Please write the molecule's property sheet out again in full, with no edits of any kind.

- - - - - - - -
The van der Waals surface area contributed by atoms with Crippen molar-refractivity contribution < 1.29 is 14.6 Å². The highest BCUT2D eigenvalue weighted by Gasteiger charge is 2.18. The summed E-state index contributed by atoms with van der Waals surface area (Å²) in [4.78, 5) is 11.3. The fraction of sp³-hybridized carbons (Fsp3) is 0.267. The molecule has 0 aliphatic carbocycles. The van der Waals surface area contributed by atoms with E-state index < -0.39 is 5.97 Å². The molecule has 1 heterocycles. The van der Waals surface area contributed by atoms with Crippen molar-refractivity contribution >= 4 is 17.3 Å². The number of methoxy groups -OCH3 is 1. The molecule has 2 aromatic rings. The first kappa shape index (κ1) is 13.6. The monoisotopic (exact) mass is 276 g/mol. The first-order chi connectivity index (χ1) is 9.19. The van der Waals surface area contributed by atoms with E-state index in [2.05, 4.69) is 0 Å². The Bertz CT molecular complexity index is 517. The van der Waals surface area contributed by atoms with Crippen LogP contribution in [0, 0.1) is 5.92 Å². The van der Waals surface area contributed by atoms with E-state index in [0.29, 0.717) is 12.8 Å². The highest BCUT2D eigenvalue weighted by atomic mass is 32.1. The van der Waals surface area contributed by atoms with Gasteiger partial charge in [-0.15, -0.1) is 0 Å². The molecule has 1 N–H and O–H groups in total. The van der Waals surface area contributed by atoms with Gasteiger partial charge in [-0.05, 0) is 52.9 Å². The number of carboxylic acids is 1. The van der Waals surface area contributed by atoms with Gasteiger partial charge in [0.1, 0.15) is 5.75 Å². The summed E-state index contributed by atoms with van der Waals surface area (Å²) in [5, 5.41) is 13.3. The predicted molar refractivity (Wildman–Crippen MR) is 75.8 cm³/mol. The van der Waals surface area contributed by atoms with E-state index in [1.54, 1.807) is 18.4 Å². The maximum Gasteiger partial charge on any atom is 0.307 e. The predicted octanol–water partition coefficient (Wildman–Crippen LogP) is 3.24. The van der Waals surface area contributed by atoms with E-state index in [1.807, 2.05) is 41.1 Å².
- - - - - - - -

The van der Waals surface area contributed by atoms with Crippen molar-refractivity contribution < 1.29 is 14.6 Å². The highest BCUT2D eigenvalue weighted by Gasteiger charge is 2.18. The summed E-state index contributed by atoms with van der Waals surface area (Å²) in [4.78, 5) is 11.3. The fraction of sp³-hybridized carbons (Fsp3) is 0.267. The molecule has 0 aliphatic carbocycles. The van der Waals surface area contributed by atoms with E-state index < -0.39 is 5.97 Å². The molecule has 1 heterocycles. The van der Waals surface area contributed by atoms with Crippen molar-refractivity contribution >= 4 is 17.3 Å². The number of methoxy groups -OCH3 is 1. The molecule has 2 aromatic rings. The first kappa shape index (κ1) is 13.6. The monoisotopic (exact) mass is 276 g/mol. The first-order chi connectivity index (χ1) is 9.19. The van der Waals surface area contributed by atoms with E-state index in [2.05, 4.69) is 0 Å². The Bertz CT molecular complexity index is 517. The van der Waals surface area contributed by atoms with Crippen LogP contribution in [0, 0.1) is 5.92 Å². The van der Waals surface area contributed by atoms with E-state index in [0.29, 0.717) is 12.8 Å². The highest BCUT2D eigenvalue weighted by atomic mass is 32.1. The van der Waals surface area contributed by atoms with Gasteiger partial charge in [-0.15, -0.1) is 0 Å². The molecule has 1 N–H and O–H groups in total. The van der Waals surface area contributed by atoms with Gasteiger partial charge in [-0.05, 0) is 52.9 Å². The number of carboxylic acids is 1. The van der Waals surface area contributed by atoms with Gasteiger partial charge in [0.1, 0.15) is 5.75 Å². The summed E-state index contributed by atoms with van der Waals surface area (Å²) in [5, 5.41) is 13.3. The predicted molar refractivity (Wildman–Crippen MR) is 75.8 cm³/mol. The van der Waals surface area contributed by atoms with E-state index in [1.54, 1.807) is 18.4 Å². The maximum Gasteiger partial charge on any atom is 0.307 e. The predicted octanol–water partition coefficient (Wildman–Crippen LogP) is 3.24. The van der Waals surface area contributed by atoms with E-state index in [1.807, 2.05) is 41.1 Å².